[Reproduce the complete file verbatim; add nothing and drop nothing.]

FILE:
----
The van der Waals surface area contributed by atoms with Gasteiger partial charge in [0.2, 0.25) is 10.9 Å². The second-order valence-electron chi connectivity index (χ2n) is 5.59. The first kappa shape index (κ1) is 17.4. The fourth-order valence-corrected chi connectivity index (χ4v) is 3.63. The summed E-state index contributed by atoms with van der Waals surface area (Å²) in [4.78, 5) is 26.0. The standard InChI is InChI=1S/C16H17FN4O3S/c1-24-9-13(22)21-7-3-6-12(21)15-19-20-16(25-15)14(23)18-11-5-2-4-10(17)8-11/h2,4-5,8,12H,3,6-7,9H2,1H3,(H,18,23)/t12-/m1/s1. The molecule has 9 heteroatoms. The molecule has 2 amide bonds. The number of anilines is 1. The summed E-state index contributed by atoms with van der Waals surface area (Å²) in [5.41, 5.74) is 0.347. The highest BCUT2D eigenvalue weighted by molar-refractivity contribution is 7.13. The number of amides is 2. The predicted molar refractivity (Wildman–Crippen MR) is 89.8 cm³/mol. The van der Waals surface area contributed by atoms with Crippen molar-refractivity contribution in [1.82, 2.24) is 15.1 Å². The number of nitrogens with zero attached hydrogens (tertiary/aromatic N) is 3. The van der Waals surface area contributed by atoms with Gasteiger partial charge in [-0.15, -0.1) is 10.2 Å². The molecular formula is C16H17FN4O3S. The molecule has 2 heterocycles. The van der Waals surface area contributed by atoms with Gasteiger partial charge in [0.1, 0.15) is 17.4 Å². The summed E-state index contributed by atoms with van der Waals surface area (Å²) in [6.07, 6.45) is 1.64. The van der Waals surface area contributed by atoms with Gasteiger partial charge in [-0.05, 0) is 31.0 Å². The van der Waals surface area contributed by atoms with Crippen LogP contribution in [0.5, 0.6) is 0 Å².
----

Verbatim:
The van der Waals surface area contributed by atoms with Gasteiger partial charge in [0.2, 0.25) is 10.9 Å². The second-order valence-electron chi connectivity index (χ2n) is 5.59. The first kappa shape index (κ1) is 17.4. The fourth-order valence-corrected chi connectivity index (χ4v) is 3.63. The summed E-state index contributed by atoms with van der Waals surface area (Å²) in [4.78, 5) is 26.0. The standard InChI is InChI=1S/C16H17FN4O3S/c1-24-9-13(22)21-7-3-6-12(21)15-19-20-16(25-15)14(23)18-11-5-2-4-10(17)8-11/h2,4-5,8,12H,3,6-7,9H2,1H3,(H,18,23)/t12-/m1/s1. The molecule has 9 heteroatoms. The molecule has 2 amide bonds. The number of anilines is 1. The summed E-state index contributed by atoms with van der Waals surface area (Å²) in [5.41, 5.74) is 0.347. The highest BCUT2D eigenvalue weighted by molar-refractivity contribution is 7.13. The number of amides is 2. The predicted molar refractivity (Wildman–Crippen MR) is 89.8 cm³/mol. The van der Waals surface area contributed by atoms with Crippen molar-refractivity contribution in [1.82, 2.24) is 15.1 Å². The number of nitrogens with zero attached hydrogens (tertiary/aromatic N) is 3. The van der Waals surface area contributed by atoms with Gasteiger partial charge in [-0.15, -0.1) is 10.2 Å². The molecular formula is C16H17FN4O3S. The molecule has 2 heterocycles. The van der Waals surface area contributed by atoms with Gasteiger partial charge in [0.1, 0.15) is 17.4 Å². The summed E-state index contributed by atoms with van der Waals surface area (Å²) in [6.07, 6.45) is 1.64. The van der Waals surface area contributed by atoms with Gasteiger partial charge in [-0.05, 0) is 31.0 Å². The van der Waals surface area contributed by atoms with Crippen LogP contribution in [0.5, 0.6) is 0 Å².